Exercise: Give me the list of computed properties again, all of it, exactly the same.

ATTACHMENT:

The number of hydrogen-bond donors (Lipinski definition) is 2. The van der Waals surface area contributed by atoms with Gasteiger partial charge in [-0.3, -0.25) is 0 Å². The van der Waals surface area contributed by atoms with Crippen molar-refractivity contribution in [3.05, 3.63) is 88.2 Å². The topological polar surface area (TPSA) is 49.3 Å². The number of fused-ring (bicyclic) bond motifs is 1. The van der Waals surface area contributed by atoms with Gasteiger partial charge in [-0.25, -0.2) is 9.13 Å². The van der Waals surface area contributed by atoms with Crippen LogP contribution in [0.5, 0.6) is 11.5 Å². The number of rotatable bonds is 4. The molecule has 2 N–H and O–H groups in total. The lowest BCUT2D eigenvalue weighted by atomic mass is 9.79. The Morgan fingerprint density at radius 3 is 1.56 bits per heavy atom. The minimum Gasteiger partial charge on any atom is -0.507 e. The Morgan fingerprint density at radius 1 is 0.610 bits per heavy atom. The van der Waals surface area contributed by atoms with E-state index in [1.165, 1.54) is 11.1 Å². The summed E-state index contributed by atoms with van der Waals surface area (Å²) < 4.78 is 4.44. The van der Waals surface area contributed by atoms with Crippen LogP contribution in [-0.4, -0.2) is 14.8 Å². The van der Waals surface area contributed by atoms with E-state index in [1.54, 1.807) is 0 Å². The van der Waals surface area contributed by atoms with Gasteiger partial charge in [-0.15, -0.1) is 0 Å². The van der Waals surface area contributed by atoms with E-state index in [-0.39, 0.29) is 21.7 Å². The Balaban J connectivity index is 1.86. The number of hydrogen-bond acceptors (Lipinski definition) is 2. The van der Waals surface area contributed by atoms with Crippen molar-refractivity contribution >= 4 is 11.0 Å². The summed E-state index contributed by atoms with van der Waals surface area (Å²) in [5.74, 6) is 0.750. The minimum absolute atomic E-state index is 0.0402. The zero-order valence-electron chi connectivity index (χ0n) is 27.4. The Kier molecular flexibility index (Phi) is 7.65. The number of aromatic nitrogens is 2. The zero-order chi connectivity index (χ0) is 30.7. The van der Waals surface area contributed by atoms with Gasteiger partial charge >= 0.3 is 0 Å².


The number of hydrogen-bond donors (Lipinski definition) is 2. The van der Waals surface area contributed by atoms with Gasteiger partial charge in [-0.3, -0.25) is 0 Å². The van der Waals surface area contributed by atoms with Crippen molar-refractivity contribution in [3.05, 3.63) is 88.2 Å². The topological polar surface area (TPSA) is 49.3 Å². The number of fused-ring (bicyclic) bond motifs is 1. The van der Waals surface area contributed by atoms with Gasteiger partial charge in [-0.25, -0.2) is 9.13 Å². The van der Waals surface area contributed by atoms with Crippen LogP contribution in [0.5, 0.6) is 11.5 Å². The number of rotatable bonds is 4. The molecule has 2 N–H and O–H groups in total. The lowest BCUT2D eigenvalue weighted by atomic mass is 9.79. The Morgan fingerprint density at radius 3 is 1.56 bits per heavy atom. The minimum Gasteiger partial charge on any atom is -0.507 e. The Morgan fingerprint density at radius 1 is 0.610 bits per heavy atom. The van der Waals surface area contributed by atoms with E-state index in [1.165, 1.54) is 11.1 Å². The summed E-state index contributed by atoms with van der Waals surface area (Å²) < 4.78 is 4.44. The van der Waals surface area contributed by atoms with Crippen LogP contribution in [-0.4, -0.2) is 14.8 Å². The van der Waals surface area contributed by atoms with E-state index in [1.54, 1.807) is 0 Å². The van der Waals surface area contributed by atoms with Gasteiger partial charge in [-0.15, -0.1) is 0 Å². The van der Waals surface area contributed by atoms with E-state index in [-0.39, 0.29) is 21.7 Å². The Balaban J connectivity index is 1.86. The number of hydrogen-bond acceptors (Lipinski definition) is 2. The van der Waals surface area contributed by atoms with Crippen molar-refractivity contribution >= 4 is 11.0 Å². The summed E-state index contributed by atoms with van der Waals surface area (Å²) in [5.74, 6) is 0.750. The minimum absolute atomic E-state index is 0.0402. The zero-order valence-electron chi connectivity index (χ0n) is 27.4. The Kier molecular flexibility index (Phi) is 7.65. The number of aromatic nitrogens is 2. The zero-order chi connectivity index (χ0) is 30.7. The van der Waals surface area contributed by atoms with Gasteiger partial charge >= 0.3 is 0 Å².